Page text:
“What do you have against me, man of God?
Did you come to remind me of my sin and kill my son?”
1 Kings 17:18 (NIV)
Over forty years ago I visited a lady who was very ill. As a new pastor I had little in my inventory of comments to make to a person who suffered so much. I had known her for years and realised that the frightened person before me bore little resemblance to the fun loving woman I had known.
She asked me what she had done to deserve such pain and suffering. I recall little of what I said on that occasion but I have visited many people since who find the same question on their lips in a time of sorrow.
The woman who spoke the words of our verse was so poor that she was making the last meal she could for herself and her son and then they would starve to death. Her situation was already pitiful but it soon became worse when the “man of God” showed up and asked her to make him a meal. For a short while after his arrival she discovered that her pantry produced food for all three of them.
Suddenly the woman’s son fell deathly ill and died. The mother then said to the prophet, “Did you come to remind me of my sin and kill my son?” (NIV) The distraught woman thought the reason for her son’s illness and death was because of some sin in her life. This is a common but usually wrong assumption on the part of people who suffer.
To properly understand suffering in our world we must go back to Genesis 3 and read about how our first parents sinned and what God did in response. It is clear from the history of the world that Adam and Eve’s defiance of the law of God resulted in the whole world being “cursed” by God (Genesis 3:14-19). Disease, decay and degeneration were all now built into the created world.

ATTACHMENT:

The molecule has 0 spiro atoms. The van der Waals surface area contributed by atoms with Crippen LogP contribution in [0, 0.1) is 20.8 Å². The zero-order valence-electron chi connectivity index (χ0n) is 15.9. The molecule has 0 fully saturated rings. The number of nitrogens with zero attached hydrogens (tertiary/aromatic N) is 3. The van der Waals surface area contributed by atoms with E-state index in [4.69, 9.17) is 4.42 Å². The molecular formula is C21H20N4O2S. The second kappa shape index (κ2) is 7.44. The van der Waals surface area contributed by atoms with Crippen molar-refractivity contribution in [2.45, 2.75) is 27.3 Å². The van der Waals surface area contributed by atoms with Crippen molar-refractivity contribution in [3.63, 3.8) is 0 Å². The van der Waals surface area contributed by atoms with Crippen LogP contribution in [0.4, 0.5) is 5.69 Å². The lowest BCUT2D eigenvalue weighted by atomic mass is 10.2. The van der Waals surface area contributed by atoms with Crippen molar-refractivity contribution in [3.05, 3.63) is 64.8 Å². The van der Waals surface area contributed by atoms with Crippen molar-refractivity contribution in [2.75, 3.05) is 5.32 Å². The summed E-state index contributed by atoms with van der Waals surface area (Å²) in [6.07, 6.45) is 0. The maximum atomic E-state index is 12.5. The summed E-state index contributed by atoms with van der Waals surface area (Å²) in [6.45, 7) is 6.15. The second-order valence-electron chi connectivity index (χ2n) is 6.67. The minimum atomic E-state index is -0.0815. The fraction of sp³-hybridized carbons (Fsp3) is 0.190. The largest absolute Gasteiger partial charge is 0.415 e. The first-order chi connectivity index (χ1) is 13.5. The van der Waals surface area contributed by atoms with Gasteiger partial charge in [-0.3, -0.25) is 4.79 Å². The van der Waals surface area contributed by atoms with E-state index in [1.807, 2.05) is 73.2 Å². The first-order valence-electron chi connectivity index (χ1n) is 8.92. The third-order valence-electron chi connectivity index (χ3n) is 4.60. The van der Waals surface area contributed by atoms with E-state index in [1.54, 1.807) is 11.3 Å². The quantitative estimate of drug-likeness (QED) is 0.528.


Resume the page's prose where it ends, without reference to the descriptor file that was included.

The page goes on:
From Romans 5:12-21 we learn that Jesus, the “second Adam” came to take away the curse and restore the creation to its original state (Romans 8:18-23). Everyone born into this chaotic world will suffer because of Adam’s sin. Very godly people such as Job suffer and it is not necessarily because of their specific sin. God made it very clear that Job was a godly man (Job 1:8; 2:3) so there was no direct connection between a certain evil in Job’s life and his suffering.
If you have believed that your suffering must be related to something in your life that is especially offensive to God, your reasoning may be very wrong. Jesus in Luke 13:1-5 makes it clear that we cannot draw any conclusions about how sinful people must be who experience tragedy.
If you are in a tragic circumstance today you are invited to come near to God and seek strength, comfort, and peace of heart. Jesus’ loving invitation is always appropriate to repeat, “Come to me, all you who are weary and burdened, and I will give you rest. Take my yoke upon you and learn from me, for I am gentle and humble in heart, and you will find rest for your souls.” Matthew 11:28-29 (NIV).
I cast my burdens on the Lord, The Lord sustains them all;
My courage rests upon his word, That saints shall never fall.
– Isaac Watts